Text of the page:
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Limerick farmer put Irish beef industry at risk - judge

Limerick Courthouse

Limerick Courthouse

 

A JUDGE sentenced a Limerick farmer who had “put the entire Irish beef industry at risk” to seven months imprisonment.

Timothy Gleeson, aged 30, of Buffanoka, Cappamore pleaded guilty to 10 offences which were in breach of regulations governing the identification of bovines and animal movement.

Judge John Coughlan also handed down fines totalling €14,500 for the offences which started in March 2012.

Department of Agriculture investigations officer John McConville said in 2012 there were 70 movements of animals by Gleeson into the herd of a “lady farmer on her own”.

“Half of them she didn’t know anything about. She was very concerned about it regarding her Single Farm Payment,” said Mr McConville.

Barrister for the Department of Agriculture, Geri Silke, said there was “no traceability for certain periods of time”.

Mr McConville also outlined that Gleeson advertised “black calves” on a website. A different lady farming on her own got in touch. The court heard Gleeson had bought Jersey cross calves in West Cork with a value of €100 each.

“Her son came to view them at Mr Gleeson’s premises. He wanted assurance that they were Aberdeen Angus calves. When the calves were delivered by Mr Gleeson they didn’t have the passports, they were with the vets he said,” said Mr McConville, who added that Gleeson told them that the West Cork farmer was his father-in-law which isn’t the case.

The calves were sold for €250 to €300 a head. A cheque by the lady for €4,000 had been handed over to Gleeson but her “quick thinking stopped it”. However, it took Gleeson six weeks to take the calves back.

Mr McConville said in June 2013 the Department received a call from a farmer in Tipperary that there were cattle grazing on his land that was fenced off for forestry.

Five or six didn’t have any tags. There was one dead animal in a stream said Mr McConville. The cattle were traced back to Gleeson.

“He said that he was coming back from a mart, the truck broke down and he put them into a field,” said Mr McConville.

The judge was told that on two occasions cattle were bought at marts in Munster, registered in the first lady’s herd but they didn’t go there. The cattle were sold on to a third party.

“They were possibly at Mr Gleeson’s farm,” said Mr McConville. “If disease did break out you can’t trace it,” said Judge Coughlan. “Exactly,” said Mr McConville.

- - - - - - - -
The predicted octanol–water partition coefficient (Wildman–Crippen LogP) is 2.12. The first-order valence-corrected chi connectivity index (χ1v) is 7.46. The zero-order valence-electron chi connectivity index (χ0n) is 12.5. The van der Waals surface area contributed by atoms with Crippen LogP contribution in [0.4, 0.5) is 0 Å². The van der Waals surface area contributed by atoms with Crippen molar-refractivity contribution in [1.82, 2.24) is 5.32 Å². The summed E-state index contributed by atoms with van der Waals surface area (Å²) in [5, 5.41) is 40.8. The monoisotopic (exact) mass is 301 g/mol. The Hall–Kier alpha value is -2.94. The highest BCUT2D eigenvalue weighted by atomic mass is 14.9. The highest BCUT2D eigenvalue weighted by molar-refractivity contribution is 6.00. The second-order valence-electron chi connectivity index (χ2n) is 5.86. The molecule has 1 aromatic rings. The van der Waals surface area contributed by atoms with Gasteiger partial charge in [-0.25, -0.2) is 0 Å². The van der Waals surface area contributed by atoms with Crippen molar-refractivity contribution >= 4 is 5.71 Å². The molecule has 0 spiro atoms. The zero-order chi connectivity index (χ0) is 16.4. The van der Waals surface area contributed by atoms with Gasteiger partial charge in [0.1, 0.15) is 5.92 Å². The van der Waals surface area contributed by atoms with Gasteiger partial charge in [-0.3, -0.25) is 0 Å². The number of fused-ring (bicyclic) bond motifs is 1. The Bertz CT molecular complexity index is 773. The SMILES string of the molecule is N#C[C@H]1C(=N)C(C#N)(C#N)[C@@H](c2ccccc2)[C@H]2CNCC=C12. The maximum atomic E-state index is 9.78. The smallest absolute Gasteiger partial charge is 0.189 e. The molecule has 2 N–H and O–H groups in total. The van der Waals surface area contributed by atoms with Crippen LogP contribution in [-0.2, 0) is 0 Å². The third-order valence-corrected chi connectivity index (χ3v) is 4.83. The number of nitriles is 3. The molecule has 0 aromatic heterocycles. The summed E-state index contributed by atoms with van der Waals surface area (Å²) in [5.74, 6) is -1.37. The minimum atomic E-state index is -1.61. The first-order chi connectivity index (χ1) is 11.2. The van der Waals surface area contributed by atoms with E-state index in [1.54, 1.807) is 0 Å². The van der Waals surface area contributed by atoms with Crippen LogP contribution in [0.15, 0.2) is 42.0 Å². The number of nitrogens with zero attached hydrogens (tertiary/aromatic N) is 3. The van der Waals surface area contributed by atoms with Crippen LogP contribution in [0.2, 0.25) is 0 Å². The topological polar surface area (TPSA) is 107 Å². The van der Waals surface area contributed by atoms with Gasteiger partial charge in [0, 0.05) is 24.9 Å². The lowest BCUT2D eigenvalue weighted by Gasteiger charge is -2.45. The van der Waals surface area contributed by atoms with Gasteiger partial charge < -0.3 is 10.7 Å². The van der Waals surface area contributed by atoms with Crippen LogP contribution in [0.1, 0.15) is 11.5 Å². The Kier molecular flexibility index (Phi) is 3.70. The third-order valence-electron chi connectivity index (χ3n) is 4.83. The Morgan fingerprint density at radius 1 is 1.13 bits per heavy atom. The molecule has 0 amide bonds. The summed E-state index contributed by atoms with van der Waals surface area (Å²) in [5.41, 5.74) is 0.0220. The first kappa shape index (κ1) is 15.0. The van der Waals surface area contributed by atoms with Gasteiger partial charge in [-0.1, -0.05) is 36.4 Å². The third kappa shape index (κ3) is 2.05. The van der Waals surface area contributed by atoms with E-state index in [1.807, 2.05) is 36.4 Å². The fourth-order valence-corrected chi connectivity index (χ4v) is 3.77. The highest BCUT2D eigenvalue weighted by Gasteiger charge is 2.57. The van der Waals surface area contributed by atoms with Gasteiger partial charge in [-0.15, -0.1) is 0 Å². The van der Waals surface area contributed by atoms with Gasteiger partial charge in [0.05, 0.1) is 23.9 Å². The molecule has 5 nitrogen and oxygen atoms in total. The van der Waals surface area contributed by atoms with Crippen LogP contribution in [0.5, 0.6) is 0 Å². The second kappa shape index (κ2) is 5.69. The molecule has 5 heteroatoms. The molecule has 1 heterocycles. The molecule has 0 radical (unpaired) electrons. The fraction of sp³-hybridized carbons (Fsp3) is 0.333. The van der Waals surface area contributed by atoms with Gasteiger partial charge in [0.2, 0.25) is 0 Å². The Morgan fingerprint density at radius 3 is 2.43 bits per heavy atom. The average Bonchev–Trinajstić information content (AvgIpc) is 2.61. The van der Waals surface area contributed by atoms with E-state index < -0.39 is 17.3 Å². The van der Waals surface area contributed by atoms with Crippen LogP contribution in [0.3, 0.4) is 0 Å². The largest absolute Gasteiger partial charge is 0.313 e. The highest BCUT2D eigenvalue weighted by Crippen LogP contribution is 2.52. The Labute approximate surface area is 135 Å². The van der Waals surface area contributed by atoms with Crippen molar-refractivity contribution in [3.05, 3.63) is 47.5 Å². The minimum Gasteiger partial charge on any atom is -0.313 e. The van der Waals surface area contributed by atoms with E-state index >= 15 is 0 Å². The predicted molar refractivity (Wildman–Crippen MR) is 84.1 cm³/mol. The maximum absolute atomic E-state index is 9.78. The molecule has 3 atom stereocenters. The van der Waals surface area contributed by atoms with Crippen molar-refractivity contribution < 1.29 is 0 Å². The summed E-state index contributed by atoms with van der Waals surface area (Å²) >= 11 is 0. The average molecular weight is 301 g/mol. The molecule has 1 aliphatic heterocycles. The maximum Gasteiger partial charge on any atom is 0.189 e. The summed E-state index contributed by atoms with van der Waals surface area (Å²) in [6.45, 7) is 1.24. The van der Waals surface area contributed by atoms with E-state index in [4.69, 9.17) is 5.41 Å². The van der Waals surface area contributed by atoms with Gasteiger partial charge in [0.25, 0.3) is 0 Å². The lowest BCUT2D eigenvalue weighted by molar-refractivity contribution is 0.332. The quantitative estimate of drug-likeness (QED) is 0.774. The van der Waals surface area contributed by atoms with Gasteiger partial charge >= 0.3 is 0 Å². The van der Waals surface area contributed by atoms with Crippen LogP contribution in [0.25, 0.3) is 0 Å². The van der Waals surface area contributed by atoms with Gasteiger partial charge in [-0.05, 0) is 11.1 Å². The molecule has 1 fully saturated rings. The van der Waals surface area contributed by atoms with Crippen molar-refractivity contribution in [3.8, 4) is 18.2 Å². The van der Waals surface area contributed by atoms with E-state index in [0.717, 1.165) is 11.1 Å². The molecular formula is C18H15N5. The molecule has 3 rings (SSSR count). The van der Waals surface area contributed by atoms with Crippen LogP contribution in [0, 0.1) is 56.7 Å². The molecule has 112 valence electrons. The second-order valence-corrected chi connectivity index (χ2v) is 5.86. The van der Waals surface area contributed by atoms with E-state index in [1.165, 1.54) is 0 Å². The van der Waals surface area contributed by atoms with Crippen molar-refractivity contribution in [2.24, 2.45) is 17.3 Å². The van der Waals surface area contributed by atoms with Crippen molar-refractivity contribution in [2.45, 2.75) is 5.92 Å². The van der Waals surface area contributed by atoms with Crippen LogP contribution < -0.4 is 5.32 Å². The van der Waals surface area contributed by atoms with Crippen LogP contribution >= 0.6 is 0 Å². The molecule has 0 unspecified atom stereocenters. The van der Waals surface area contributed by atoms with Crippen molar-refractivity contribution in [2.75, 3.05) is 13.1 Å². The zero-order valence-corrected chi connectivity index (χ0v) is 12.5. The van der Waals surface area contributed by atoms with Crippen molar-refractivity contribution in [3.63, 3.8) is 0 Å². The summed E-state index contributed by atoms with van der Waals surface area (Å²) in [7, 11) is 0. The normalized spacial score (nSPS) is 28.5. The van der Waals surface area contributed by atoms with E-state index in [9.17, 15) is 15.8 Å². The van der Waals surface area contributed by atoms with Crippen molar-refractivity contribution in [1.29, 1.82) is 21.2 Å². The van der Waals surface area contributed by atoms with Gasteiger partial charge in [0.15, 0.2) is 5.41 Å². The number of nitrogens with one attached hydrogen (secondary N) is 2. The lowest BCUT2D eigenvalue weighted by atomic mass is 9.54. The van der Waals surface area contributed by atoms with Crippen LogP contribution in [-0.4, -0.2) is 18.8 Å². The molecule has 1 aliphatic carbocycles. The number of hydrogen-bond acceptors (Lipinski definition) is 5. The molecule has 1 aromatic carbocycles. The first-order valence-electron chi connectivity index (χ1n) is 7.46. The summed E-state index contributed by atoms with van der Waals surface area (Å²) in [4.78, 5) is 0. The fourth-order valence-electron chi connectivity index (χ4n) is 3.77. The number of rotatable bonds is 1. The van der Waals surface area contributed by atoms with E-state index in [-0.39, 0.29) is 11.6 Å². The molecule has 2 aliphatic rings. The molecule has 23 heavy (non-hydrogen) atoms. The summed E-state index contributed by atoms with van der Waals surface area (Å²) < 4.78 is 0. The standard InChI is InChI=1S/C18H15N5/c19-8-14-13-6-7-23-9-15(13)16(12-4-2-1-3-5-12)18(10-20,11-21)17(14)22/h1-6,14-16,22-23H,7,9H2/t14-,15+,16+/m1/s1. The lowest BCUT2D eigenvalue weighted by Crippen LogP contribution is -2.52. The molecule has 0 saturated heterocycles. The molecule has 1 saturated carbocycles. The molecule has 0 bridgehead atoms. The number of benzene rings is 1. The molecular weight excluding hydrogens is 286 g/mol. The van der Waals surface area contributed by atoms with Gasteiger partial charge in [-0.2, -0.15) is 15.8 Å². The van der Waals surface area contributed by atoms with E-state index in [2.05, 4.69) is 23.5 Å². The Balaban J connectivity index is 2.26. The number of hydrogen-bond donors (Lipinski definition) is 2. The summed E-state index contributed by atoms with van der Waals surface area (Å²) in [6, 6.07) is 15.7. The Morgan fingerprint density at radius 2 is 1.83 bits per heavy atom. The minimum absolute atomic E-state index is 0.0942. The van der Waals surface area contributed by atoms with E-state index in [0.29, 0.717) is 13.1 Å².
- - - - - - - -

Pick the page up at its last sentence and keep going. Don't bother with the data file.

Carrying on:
Judge Coughlan said the fact that they were two ladies farming alone – was Gleeson “targeting the vulnerable?”

“Yes, it appears so. They didn’t want to go to marts,” said Mr McConville, who added that Gleeson also forged documents for the movement of animals by signing the lady herd owner’s name without her knowledge.

“This is elaborate fraud,” said Judge Coughlan.

The court heard that Gleeson had a herd test last month and there were three animals unaccounted for and his herd is restricted. “He hasn’t learned his lesson,” said Judge Coughlan.

Gleeson’s solicitor, John Herbert said there is paperwork for those alleged missing animals. He said that the summonses before the court related to offences which mainly occurred between March and April in 2012.

“Mr Gleeson had an arrangement with the lady to buy calves for her – to purchase calves in her name at marts. He would take the calves to her and she would take what she wanted. He would then bring them back to his own farm. He accepts he should have registered them. It is unfortunate that didn’t happen,” said Mr Herbert.

Regarding the calves that were almost sold to the second lady, Mr Herbert said the son came to see the animals.

“The passports were awaiting the delivery of the cheque. Business is business and people don’t hand it [money] over easily,” said Mr Herbert.

On the cattle found near forestry the solicitor said he had instructions that his client’s truck broke down so he left them into a field.

“He came back the following day to pick them up but they were missing,” said Mr Herbert, who accepted that the first lady farms on her own but the second one’s son had returned from Australia to the farm.

He said the regulations are “obviously very important” and Gleeson wasn’t “on top of his game”. Mr Herbert said all the paperwork was in an office which allowed the Department to trace it all back. “If it was a fully criminal enterprise he would have destroyed it,” said Mr Herbert. Since then he has been “more on top of things”, he added.

Mr Herbert described Gleeson as a “cattle jobber” involved in the buy and selling of cattle.

Judge Coughlan asked about his previous convictions to be told he had one relating to an unburied carcass. “He has previous history,” said Judge Coughlan.

Under European Communities (Identification of Bovines) Regulations 2009 there were two counts of movement of an animal from a mart premises without the animal moving directly to its place of destination and one of transfer of ownership breaches.

Under National Beef Assurance Scheme (Animal Movement) Regulations there were two charges of failure to notify the Minister of the movement of an animal to a premises within seven days of the movement taking place.

There were three of Gleeson of having in his possession or under his control a forged document or an altered document, and two counts of forging or uttering an animal movement notification knowing it to be forged.

Judge handed down fines totalling €14,500 and seven months custody.

“In my view it is elaborate fraud. He put the entire Irish beef industry at risk, simple as that,” said Judge Coughlan.

Recognaissance was fixed in the event of an appeal.

 

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